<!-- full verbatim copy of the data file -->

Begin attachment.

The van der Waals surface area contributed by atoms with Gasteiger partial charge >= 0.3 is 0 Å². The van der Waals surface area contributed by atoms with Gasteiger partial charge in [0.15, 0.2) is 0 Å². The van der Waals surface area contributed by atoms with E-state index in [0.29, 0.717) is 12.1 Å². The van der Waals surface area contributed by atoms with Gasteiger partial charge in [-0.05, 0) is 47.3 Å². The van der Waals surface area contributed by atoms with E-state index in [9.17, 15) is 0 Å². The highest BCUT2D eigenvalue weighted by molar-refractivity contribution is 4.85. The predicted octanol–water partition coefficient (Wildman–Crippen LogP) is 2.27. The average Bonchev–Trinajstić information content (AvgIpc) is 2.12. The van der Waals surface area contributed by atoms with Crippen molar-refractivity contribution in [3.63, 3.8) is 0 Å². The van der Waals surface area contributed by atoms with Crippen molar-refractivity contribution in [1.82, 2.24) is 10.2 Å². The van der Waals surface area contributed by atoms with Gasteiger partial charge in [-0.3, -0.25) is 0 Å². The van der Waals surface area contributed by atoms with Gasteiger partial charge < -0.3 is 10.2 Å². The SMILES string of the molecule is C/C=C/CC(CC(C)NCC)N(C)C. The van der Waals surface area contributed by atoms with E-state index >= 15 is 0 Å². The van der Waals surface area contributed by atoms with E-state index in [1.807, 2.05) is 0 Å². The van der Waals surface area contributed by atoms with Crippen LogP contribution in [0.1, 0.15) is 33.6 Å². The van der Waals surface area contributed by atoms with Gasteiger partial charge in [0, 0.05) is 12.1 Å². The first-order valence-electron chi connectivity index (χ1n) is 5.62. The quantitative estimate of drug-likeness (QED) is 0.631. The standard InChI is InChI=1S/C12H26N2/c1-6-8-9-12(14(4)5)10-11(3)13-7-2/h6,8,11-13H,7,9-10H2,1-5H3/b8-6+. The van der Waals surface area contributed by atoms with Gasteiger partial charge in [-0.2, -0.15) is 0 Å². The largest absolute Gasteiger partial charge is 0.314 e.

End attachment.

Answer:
The van der Waals surface area contributed by atoms with Gasteiger partial charge >= 0.3 is 0 Å². The van der Waals surface area contributed by atoms with Gasteiger partial charge in [0.15, 0.2) is 0 Å². The van der Waals surface area contributed by atoms with E-state index in [0.29, 0.717) is 12.1 Å². The van der Waals surface area contributed by atoms with Gasteiger partial charge in [-0.05, 0) is 47.3 Å². The van der Waals surface area contributed by atoms with E-state index in [9.17, 15) is 0 Å². The highest BCUT2D eigenvalue weighted by molar-refractivity contribution is 4.85. The predicted octanol–water partition coefficient (Wildman–Crippen LogP) is 2.27. The average Bonchev–Trinajstić information content (AvgIpc) is 2.12. The van der Waals surface area contributed by atoms with Crippen molar-refractivity contribution in [3.63, 3.8) is 0 Å². The van der Waals surface area contributed by atoms with Crippen molar-refractivity contribution in [1.82, 2.24) is 10.2 Å². The van der Waals surface area contributed by atoms with Gasteiger partial charge in [-0.3, -0.25) is 0 Å². The van der Waals surface area contributed by atoms with Gasteiger partial charge < -0.3 is 10.2 Å². The SMILES string of the molecule is C/C=C/CC(CC(C)NCC)N(C)C. The van der Waals surface area contributed by atoms with E-state index >= 15 is 0 Å². The van der Waals surface area contributed by atoms with E-state index in [1.807, 2.05) is 0 Å². The van der Waals surface area contributed by atoms with Crippen LogP contribution in [0.1, 0.15) is 33.6 Å². The van der Waals surface area contributed by atoms with Gasteiger partial charge in [0, 0.05) is 12.1 Å². The first-order valence-electron chi connectivity index (χ1n) is 5.62. The quantitative estimate of drug-likeness (QED) is 0.631. The standard InChI is InChI=1S/C12H26N2/c1-6-8-9-12(14(4)5)10-11(3)13-7-2/h6,8,11-13H,7,9-10H2,1-5H3/b8-6+. The van der Waals surface area contributed by atoms with Gasteiger partial charge in [-0.2, -0.15) is 0 Å². The largest absolute Gasteiger partial charge is 0.314 e.